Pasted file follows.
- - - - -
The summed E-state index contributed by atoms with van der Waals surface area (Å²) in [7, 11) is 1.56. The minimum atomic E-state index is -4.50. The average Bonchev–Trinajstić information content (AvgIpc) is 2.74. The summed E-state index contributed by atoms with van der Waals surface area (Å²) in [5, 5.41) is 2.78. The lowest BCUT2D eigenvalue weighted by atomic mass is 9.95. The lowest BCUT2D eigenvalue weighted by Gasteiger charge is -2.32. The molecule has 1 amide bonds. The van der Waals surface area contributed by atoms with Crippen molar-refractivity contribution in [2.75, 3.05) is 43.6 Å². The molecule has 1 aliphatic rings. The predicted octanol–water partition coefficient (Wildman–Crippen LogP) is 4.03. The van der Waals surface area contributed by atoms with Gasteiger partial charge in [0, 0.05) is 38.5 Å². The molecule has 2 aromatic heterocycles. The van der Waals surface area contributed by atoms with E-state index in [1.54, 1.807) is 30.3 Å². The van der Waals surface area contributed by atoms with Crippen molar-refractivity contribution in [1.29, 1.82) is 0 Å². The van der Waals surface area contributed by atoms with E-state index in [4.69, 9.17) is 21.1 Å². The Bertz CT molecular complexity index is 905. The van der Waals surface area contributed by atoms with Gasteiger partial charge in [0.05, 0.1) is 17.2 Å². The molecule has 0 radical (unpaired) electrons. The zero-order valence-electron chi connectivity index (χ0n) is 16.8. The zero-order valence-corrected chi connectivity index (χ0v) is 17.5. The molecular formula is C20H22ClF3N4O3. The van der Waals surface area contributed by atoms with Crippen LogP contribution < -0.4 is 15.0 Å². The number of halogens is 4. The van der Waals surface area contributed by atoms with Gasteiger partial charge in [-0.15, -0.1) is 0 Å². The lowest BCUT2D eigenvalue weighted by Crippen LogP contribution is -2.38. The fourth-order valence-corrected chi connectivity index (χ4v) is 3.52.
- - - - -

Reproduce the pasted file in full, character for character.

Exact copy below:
The summed E-state index contributed by atoms with van der Waals surface area (Å²) in [7, 11) is 1.56. The minimum atomic E-state index is -4.50. The average Bonchev–Trinajstić information content (AvgIpc) is 2.74. The summed E-state index contributed by atoms with van der Waals surface area (Å²) in [5, 5.41) is 2.78. The lowest BCUT2D eigenvalue weighted by atomic mass is 9.95. The lowest BCUT2D eigenvalue weighted by Gasteiger charge is -2.32. The molecule has 1 amide bonds. The van der Waals surface area contributed by atoms with Crippen molar-refractivity contribution in [2.75, 3.05) is 43.6 Å². The molecule has 1 aliphatic rings. The predicted octanol–water partition coefficient (Wildman–Crippen LogP) is 4.03. The van der Waals surface area contributed by atoms with Gasteiger partial charge in [0, 0.05) is 38.5 Å². The molecule has 2 aromatic heterocycles. The van der Waals surface area contributed by atoms with E-state index in [1.54, 1.807) is 30.3 Å². The van der Waals surface area contributed by atoms with Crippen molar-refractivity contribution in [1.29, 1.82) is 0 Å². The van der Waals surface area contributed by atoms with E-state index in [4.69, 9.17) is 21.1 Å². The Bertz CT molecular complexity index is 905. The van der Waals surface area contributed by atoms with Gasteiger partial charge in [0.05, 0.1) is 17.2 Å². The molecule has 0 radical (unpaired) electrons. The zero-order valence-electron chi connectivity index (χ0n) is 16.8. The zero-order valence-corrected chi connectivity index (χ0v) is 17.5. The molecular formula is C20H22ClF3N4O3. The van der Waals surface area contributed by atoms with Crippen LogP contribution < -0.4 is 15.0 Å². The number of halogens is 4. The van der Waals surface area contributed by atoms with Gasteiger partial charge in [-0.15, -0.1) is 0 Å². The lowest BCUT2D eigenvalue weighted by Crippen LogP contribution is -2.38. The fourth-order valence-corrected chi connectivity index (χ4v) is 3.52.